7 Helpful Ways Not To Get Fired While Working From Home


Businesses are embracing remote workers because it can increase productivity and save money. Workplace flexibility also makes for happier employees, which means less sick time and turnover. Yet pitfalls for remote workers are undeniable. Some telecommuters do, in fact, turn into slackers, take advantage of their situations and wind up getting fired. Remote workers are at a disadvantage because for many managers out of sight means out of mind. Further remote workers miss social opportunities with coworkers and they don’t get the all-necessary “face time” others in the office. Even so, there are ways to win over your boss and be a successful, valauable remote worker.

Here are some tips:

1. Get Organized
If you can’t handle the basics — meeting every deadline, being on time, producing professional, quality work, then it’s unlikely that your manager will trust you to handle your workload remotely. To make the case for being allowed to work from home, demonstrate outstanding organization and attention to detail, as well as an overall sense of professionalism with everything you do. Each time you follow through on one of your projects, you will gain more trust.

2. Check In with Your Manager Frequently
In the corporate world, if you aren’t seen or heard, you aren’t thought of for new opportunities. Make sure that your manager sees your name, views your face or hears your voice every day, especially to hear about your work results. Be mindful of your manager’s preferred method of communication. Often, age-based stereotypes hold up: if they are much older, you should probably call, whereas with younger managers, newer technologies may work better.

3. Connect with your colleagues
Yahoo’s decision to bring remote workers back to the office was do in part to the idea that face-to-face would foster more collaboration and cooperation. Today we have the tools for remote workers to stay connected. Just doing your job isn’t enough to be successful as a remote worker. Your coworkers need to know what you’re working on and you need to be accountable in meeting any deadlines or work projects they’re counting on you to meet.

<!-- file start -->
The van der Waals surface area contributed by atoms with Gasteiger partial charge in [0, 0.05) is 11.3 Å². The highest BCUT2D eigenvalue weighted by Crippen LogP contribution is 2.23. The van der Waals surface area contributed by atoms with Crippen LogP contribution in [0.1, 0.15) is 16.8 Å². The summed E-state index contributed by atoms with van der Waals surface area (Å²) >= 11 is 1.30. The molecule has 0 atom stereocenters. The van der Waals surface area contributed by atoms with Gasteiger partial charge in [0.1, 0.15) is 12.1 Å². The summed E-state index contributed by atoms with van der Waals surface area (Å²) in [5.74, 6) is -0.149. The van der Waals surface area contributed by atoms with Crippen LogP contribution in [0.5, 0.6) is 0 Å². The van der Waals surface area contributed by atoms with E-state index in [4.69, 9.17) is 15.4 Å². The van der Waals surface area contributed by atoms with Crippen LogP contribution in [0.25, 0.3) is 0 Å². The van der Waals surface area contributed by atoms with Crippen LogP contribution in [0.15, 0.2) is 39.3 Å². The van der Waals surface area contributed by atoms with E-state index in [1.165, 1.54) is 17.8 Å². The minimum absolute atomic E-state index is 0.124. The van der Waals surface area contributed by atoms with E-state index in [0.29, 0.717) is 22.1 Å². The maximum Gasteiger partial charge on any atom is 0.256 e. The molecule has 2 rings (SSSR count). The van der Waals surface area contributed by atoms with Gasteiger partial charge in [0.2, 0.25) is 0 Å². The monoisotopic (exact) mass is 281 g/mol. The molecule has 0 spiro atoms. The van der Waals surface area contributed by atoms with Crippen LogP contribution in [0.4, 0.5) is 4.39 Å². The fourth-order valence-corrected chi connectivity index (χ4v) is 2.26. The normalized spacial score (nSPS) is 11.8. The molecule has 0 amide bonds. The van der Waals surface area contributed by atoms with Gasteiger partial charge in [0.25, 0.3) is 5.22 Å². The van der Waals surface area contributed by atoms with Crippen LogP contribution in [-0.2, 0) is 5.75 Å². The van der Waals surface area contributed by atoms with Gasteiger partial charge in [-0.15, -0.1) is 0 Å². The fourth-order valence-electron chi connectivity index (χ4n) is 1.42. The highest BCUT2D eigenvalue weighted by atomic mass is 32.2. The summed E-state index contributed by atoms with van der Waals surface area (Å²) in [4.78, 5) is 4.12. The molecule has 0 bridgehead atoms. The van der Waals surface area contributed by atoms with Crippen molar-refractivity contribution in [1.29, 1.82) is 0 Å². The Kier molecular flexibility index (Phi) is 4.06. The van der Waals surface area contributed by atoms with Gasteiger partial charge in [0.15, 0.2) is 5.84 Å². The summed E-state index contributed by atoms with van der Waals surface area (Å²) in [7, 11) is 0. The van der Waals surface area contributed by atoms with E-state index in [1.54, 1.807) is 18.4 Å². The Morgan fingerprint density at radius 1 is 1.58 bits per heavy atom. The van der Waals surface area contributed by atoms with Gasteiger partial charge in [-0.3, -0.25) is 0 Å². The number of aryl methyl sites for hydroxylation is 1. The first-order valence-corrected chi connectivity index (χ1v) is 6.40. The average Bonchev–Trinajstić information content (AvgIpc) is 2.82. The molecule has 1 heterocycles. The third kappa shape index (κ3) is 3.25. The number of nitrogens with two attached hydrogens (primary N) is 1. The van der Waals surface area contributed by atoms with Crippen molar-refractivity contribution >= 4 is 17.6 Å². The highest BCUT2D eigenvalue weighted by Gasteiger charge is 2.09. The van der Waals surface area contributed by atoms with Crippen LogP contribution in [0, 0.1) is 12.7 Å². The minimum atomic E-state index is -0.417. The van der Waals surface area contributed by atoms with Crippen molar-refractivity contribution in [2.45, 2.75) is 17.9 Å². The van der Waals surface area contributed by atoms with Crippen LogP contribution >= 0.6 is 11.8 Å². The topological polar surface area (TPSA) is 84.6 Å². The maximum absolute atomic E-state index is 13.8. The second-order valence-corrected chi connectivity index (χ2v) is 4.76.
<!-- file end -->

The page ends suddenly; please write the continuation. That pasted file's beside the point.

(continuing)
4. Take Breaks and Get Fresh Air
Many home-based workers go hours at their desk while on-site workers often take short breaks. They get coffee, talk with a coworker down the hall or go for short walk. Working at home requires that you work, but taking breaks goes a long way to keeping your physical and mental energy up. For every hour you work, take a 10-minute break.

5. Work in a Productive Space
Experiment with different work spaces to find one (or several) that work for you. Your dining-room table, the living room, your neighborhood Starbucks may do the trick. Just be sure that the space is conducive to the focus and resources needed to do the job. You may want to use a variety of work settings to avoid boredom and keep the creative juices flowing.

6. Use Collaboration Tools
One of the remote worker’s biggest challenges is to prove to managers and co-workers that you’re actually working instead of wasting time. By using collaboration tools everyone knows what each other are working on, can make comments or changes and insure everyone is working on the same page.

7. Respond to E-Mails Quickly
This is a simple tip — and an important one. Make replying to your managers’ e-mails a high priority. Get back to them promptly so that they trust you’re working, not sleeping or playing video games. And when you respond, be professional, clear and concise.

About LTruex
Leslie Truex is an ideaphoric writer, speaker, entrepreneur, social worker and mom trying to do it all from the comfort of her home. Since 1998, she's been helping others create careers they love by providing work-at-home information and resources through Work-At-Home Success.

Note: Work-At-Home Success contains advertising as well as screened work-at-home jobs and resources. Some posts may contain affiliate links, which means I may receive compensation if you register or buy using the link. Occasionally, WAHS publishes "Supporting Contributor" posts or paid reviews for which compensation is paid. These posts are marked as such. All opinions are my own. Click here for full details and disclosures.


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